when the dust clears

Words about and images of matters political, social, and military

Invasion of Iraq, +10 years, Part 2

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U.S. Marine searches Iraqi visitors to the Forward Operation Base Iskandariya, which surrounded Musayyib power plant, August 7, 2004

U.S. Marine searches Iraqi visitors to Forward Operating Base Iskandariya, which surrounded Musayyib city’s power plant, August 7, 2004

Iraqis, nongovernmental organizations, and others are working to rebuild Iraq and end the sectarian strife. One can’t ignore their labor and sacrifice. Recent events, including today’s bombings, remind us that they face a terrible task. Islamic State of Iraq, an al Qaeda offshoot, took credit for the murders. Al Qaeda followed the United States into Iraq, we should remember, not the other way around. (See pages 64 through 66 of the Senate Select Committee on Intelligence’s September 8, 2006 report.)

Ken Roth, executive director of Human Rights Watch, wrote a measured 10th-anniversary piece for CNN that also appears on HRW’s website. The title: U.S. Has Self to Blame for Iraq Failures.

HRW’s E.D. for the Middle East, Sarah Leah Whitson, has an even tougher assessment:

The U.S. legacy in Iraq reflects abuses committed with impunity by American and Iraqi forces throughout the U.S.-led occupation. The abuses set in motion over 10 years ago by the Bush administration’s ‘torture memos,’ and the brutal detention policies that followed, facilitated Iraq’s creation of a system that is today either unwilling or incapable of delivering justice to its citizens.

The recent investigation by BBC Arabic and the Guardian of the U.S. role in training murderous special police commando units give these charges teeth. The head of the effort, retired U.S. Army officer Jim Steele, played a similar role in El Salvador’s U.S.-sponsored “dirty war” against leftist guerrillas.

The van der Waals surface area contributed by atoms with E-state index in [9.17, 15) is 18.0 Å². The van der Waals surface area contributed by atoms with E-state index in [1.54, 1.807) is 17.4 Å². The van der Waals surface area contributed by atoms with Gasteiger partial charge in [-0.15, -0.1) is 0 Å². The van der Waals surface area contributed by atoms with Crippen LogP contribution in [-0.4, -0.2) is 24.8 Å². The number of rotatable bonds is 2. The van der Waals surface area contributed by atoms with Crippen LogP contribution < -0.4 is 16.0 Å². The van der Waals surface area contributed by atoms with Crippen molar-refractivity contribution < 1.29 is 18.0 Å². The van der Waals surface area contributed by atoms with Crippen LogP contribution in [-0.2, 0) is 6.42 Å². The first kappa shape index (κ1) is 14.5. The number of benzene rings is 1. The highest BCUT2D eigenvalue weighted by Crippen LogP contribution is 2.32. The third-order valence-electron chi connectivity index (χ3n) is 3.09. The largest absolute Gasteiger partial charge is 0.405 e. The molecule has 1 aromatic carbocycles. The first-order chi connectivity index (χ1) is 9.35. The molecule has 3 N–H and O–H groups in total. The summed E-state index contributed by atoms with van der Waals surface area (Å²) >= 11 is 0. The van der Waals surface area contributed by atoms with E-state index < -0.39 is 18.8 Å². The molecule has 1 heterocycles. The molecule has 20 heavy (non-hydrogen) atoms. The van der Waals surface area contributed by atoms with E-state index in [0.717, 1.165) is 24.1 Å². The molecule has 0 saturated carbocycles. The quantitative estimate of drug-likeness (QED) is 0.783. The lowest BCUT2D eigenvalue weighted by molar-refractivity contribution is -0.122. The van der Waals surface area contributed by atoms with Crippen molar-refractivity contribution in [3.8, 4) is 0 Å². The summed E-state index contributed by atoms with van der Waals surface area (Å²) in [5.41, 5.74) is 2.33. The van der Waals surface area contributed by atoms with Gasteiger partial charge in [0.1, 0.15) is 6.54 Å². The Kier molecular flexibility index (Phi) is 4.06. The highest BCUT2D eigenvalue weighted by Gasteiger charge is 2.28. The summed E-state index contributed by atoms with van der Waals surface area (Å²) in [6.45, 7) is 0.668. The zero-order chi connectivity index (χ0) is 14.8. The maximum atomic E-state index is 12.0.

The Wall Street Journal reported recently that CIA paramilitary units are ramping up their support for Iraq’s Counterterrorism Service (CTS) as a hedge against violence spilling over the border from Syria. This is a force that reports directly to Prime Minister Nuri al-Maliki, who has used elite units to mete out violence against his opponents and run secret prisons. The CTS, which has been “accused of committing serious abuses against detainees, worked closely with U.S. Special Forces before the U.S. troop withdrawal in 2011,” Whitson writes.

WSJ‘s writers fail to raise (or their editors failed to publish) the question of oversight of the CIA effort. Given that such initiatives have gone off the human-rights rails in the past, it’s kind of an essential question. That said, they may not have bothered because the answer is obvious: There will be no substantive checks or balances.

“[O]ur power grows through its prudent use; our security emanates from the justness of our cause, the force of our example, the tempering qualities of humility and restraint,” President Barack Obama said in his first inaugural address. The record shows that humility and restraint do not blossom in the darkness of extralegal policy. Obama seems to have forgotten his own words and he will sacrifice lives as a result.

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